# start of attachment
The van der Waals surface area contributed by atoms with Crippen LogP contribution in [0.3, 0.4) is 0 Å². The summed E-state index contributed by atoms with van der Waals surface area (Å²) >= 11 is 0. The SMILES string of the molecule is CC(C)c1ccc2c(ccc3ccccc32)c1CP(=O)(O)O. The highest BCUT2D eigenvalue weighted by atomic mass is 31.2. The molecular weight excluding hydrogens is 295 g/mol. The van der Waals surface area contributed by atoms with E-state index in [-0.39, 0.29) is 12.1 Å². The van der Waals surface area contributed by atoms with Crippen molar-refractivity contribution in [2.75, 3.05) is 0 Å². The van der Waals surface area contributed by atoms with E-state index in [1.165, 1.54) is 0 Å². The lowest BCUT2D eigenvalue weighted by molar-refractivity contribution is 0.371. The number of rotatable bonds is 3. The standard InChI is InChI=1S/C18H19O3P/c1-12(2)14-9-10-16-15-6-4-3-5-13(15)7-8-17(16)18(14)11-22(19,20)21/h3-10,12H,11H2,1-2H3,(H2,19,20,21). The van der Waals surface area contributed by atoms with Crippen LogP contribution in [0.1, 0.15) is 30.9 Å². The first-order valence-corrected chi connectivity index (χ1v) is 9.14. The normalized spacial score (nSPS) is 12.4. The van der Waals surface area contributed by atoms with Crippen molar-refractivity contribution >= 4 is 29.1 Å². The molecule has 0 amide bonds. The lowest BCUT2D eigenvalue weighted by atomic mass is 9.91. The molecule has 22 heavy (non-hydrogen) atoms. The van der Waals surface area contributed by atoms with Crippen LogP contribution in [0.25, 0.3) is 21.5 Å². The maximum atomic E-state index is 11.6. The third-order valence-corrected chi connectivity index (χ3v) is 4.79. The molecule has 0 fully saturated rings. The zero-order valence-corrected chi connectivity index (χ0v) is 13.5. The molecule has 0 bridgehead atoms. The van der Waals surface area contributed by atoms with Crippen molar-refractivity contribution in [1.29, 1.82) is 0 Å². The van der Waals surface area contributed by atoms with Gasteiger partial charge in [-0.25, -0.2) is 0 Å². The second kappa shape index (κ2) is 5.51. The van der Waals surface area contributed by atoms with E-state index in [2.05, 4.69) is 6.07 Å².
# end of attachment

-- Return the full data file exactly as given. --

The van der Waals surface area contributed by atoms with Crippen LogP contribution in [0.3, 0.4) is 0 Å². The summed E-state index contributed by atoms with van der Waals surface area (Å²) >= 11 is 0. The SMILES string of the molecule is CC(C)c1ccc2c(ccc3ccccc32)c1CP(=O)(O)O. The highest BCUT2D eigenvalue weighted by atomic mass is 31.2. The molecular weight excluding hydrogens is 295 g/mol. The van der Waals surface area contributed by atoms with E-state index in [-0.39, 0.29) is 12.1 Å². The van der Waals surface area contributed by atoms with Crippen molar-refractivity contribution in [2.75, 3.05) is 0 Å². The van der Waals surface area contributed by atoms with E-state index in [1.165, 1.54) is 0 Å². The lowest BCUT2D eigenvalue weighted by molar-refractivity contribution is 0.371. The number of rotatable bonds is 3. The standard InChI is InChI=1S/C18H19O3P/c1-12(2)14-9-10-16-15-6-4-3-5-13(15)7-8-17(16)18(14)11-22(19,20)21/h3-10,12H,11H2,1-2H3,(H2,19,20,21). The van der Waals surface area contributed by atoms with Crippen LogP contribution in [0.1, 0.15) is 30.9 Å². The first-order valence-corrected chi connectivity index (χ1v) is 9.14. The normalized spacial score (nSPS) is 12.4. The van der Waals surface area contributed by atoms with Crippen molar-refractivity contribution >= 4 is 29.1 Å². The molecule has 0 amide bonds. The lowest BCUT2D eigenvalue weighted by atomic mass is 9.91. The molecule has 22 heavy (non-hydrogen) atoms. The van der Waals surface area contributed by atoms with Crippen LogP contribution in [0.25, 0.3) is 21.5 Å². The maximum atomic E-state index is 11.6. The third-order valence-corrected chi connectivity index (χ3v) is 4.79. The molecule has 0 fully saturated rings. The zero-order valence-corrected chi connectivity index (χ0v) is 13.5. The molecule has 0 bridgehead atoms. The van der Waals surface area contributed by atoms with Crippen molar-refractivity contribution in [1.29, 1.82) is 0 Å². The van der Waals surface area contributed by atoms with Gasteiger partial charge in [-0.25, -0.2) is 0 Å². The second kappa shape index (κ2) is 5.51. The van der Waals surface area contributed by atoms with E-state index in [2.05, 4.69) is 6.07 Å².